Lutheranism is the name used to describe the movement following Martin Luther's call to reform the Roman Catholic Church in the 16th century. It also refers to the authoritative doctrines and practices in the Lutheran churches and can be used as a general term for Lutheran churches worldwide. Opponents of Martin Luther (1483-1546) first applied the term Lutheran to his followers in the early 1520s as a nickname to demonstrate the human origin of the movement. ^[1]^

The Lutheran movement led to the division of the western church as new Protestant communities emerged around the world. Lutheran scholar Carl E. Braaten notes that "[n]ew ecclesiastical structures, at first intended as interim arrangements until unity could be restored, eventually became permanently established in separation from the Roman Catholic Church.^[2]^

As of 2000 there are roughly seventy million Lutherans worldwide of whom between nine and ten million live in the United States and Canada. ^[3]^

History

Three different events have been identified as the birth of Lutheranism: the posting of the ninety-five theses by Martin Luther on October 31, 1517; Luther's "tower experience" which occurred at some time between 1514-1518; the endorsement of the Augusburg Confession in 1530. ^[4]^ Despite the differences, Martin Luther is seen as the originating figure and his theology, especially as it was developed by Philip Melanchthon (1497-1560), is the origin of typical Lutheran thought.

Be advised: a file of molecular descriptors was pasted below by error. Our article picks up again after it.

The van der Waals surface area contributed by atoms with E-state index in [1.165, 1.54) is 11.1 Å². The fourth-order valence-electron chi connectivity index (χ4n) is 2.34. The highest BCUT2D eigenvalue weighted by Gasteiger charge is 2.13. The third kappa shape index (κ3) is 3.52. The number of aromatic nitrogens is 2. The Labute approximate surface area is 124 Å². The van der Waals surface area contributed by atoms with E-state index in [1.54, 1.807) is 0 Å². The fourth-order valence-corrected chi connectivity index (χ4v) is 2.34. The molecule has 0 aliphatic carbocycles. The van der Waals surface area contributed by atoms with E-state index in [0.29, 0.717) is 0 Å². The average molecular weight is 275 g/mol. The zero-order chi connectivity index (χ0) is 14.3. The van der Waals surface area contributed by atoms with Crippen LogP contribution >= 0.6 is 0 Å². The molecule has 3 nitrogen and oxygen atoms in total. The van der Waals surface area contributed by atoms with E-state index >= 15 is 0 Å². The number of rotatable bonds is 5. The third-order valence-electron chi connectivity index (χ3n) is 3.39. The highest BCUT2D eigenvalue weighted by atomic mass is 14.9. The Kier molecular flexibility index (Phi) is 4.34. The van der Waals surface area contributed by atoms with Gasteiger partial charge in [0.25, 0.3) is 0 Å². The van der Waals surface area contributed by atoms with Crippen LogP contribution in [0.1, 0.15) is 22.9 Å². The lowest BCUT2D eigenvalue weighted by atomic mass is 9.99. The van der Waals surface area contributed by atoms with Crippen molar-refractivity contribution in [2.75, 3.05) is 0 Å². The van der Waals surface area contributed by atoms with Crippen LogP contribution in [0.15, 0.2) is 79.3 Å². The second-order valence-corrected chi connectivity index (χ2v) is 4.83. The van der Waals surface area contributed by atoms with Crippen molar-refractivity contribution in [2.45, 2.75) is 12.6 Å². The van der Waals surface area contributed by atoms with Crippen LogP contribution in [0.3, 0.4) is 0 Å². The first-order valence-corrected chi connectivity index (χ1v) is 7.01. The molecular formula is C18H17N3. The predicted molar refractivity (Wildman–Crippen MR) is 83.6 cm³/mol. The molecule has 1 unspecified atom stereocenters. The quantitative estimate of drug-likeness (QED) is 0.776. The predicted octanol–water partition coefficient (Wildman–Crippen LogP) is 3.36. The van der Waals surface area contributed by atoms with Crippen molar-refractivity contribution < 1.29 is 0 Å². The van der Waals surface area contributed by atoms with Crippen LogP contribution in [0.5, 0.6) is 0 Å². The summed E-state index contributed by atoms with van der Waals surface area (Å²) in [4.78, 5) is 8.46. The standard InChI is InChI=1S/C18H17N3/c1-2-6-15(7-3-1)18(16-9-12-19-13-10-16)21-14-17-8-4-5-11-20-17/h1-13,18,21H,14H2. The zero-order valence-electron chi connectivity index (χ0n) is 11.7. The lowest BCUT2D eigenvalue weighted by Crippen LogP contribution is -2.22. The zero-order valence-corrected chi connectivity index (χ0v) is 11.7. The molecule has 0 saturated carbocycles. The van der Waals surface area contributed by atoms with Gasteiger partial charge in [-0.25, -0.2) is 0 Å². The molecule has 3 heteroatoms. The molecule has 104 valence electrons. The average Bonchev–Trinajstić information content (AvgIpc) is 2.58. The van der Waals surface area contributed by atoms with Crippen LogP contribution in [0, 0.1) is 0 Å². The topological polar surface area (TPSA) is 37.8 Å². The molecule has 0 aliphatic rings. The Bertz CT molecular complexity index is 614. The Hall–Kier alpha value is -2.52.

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Theology

The primary doctrines of Lutheran theology stem from three 'solas' of the Reformation: sola Scriptura, sola gratia, and sola fide.

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See also

Notes

  1. ? Braaten, 401.
  2. ? Braaten, 402.
  3. ? Johnson, 722.
  4. ? Buschart, 32.

References

  • W. David Buschart, Exploring Protestant Traditions: An Invitation to Theological Hospitality. IVP Academic, 2006.
  • J. F. Johnson, "Lutheran Tradition" in Evangelical Dictionary of Theology, edited by Walter A. Elwell. Baker Academic, 2001, 719-22.
  • Carl E. Braaten, "Lutheranism" in The Oxford Companion to Christian Thought, edited by Adrian Hastings et al. Oxford University Press, 2000, 401-3.

External links